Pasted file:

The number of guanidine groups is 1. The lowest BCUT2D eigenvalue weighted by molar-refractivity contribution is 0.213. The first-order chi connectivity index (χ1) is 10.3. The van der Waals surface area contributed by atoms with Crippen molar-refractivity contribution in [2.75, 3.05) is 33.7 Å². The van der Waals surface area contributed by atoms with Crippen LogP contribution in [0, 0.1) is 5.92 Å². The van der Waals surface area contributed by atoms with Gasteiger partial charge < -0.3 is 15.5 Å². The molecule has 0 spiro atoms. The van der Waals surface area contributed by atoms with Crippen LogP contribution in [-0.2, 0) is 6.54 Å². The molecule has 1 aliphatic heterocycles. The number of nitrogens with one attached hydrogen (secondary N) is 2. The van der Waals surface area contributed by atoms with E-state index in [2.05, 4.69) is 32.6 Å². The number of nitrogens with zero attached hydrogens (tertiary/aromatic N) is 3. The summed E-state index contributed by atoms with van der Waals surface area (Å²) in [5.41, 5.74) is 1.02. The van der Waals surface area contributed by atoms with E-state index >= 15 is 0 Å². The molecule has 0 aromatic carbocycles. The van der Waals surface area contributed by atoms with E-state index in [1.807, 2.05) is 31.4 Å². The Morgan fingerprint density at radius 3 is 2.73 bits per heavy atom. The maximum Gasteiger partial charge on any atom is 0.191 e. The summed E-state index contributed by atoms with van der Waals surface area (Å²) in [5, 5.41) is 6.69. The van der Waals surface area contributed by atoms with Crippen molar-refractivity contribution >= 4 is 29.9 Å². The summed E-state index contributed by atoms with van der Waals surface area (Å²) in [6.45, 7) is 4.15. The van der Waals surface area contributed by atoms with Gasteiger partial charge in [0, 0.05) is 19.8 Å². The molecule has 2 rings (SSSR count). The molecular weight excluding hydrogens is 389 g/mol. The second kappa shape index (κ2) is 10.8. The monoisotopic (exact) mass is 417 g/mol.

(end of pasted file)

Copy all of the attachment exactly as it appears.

The number of guanidine groups is 1. The lowest BCUT2D eigenvalue weighted by molar-refractivity contribution is 0.213. The first-order chi connectivity index (χ1) is 10.3. The van der Waals surface area contributed by atoms with Crippen molar-refractivity contribution in [2.75, 3.05) is 33.7 Å². The van der Waals surface area contributed by atoms with Crippen LogP contribution in [0, 0.1) is 5.92 Å². The van der Waals surface area contributed by atoms with Gasteiger partial charge < -0.3 is 15.5 Å². The molecule has 0 spiro atoms. The van der Waals surface area contributed by atoms with Crippen LogP contribution in [-0.2, 0) is 6.54 Å². The molecule has 1 aliphatic heterocycles. The number of nitrogens with one attached hydrogen (secondary N) is 2. The van der Waals surface area contributed by atoms with E-state index in [2.05, 4.69) is 32.6 Å². The number of nitrogens with zero attached hydrogens (tertiary/aromatic N) is 3. The summed E-state index contributed by atoms with van der Waals surface area (Å²) in [5.41, 5.74) is 1.02. The van der Waals surface area contributed by atoms with E-state index >= 15 is 0 Å². The molecule has 0 aromatic carbocycles. The van der Waals surface area contributed by atoms with E-state index in [1.807, 2.05) is 31.4 Å². The Morgan fingerprint density at radius 3 is 2.73 bits per heavy atom. The maximum Gasteiger partial charge on any atom is 0.191 e. The summed E-state index contributed by atoms with van der Waals surface area (Å²) in [5, 5.41) is 6.69. The van der Waals surface area contributed by atoms with Crippen molar-refractivity contribution >= 4 is 29.9 Å². The summed E-state index contributed by atoms with van der Waals surface area (Å²) in [6.45, 7) is 4.15. The van der Waals surface area contributed by atoms with Gasteiger partial charge in [0, 0.05) is 19.8 Å². The molecule has 2 rings (SSSR count). The molecular weight excluding hydrogens is 389 g/mol. The second kappa shape index (κ2) is 10.8. The monoisotopic (exact) mass is 417 g/mol.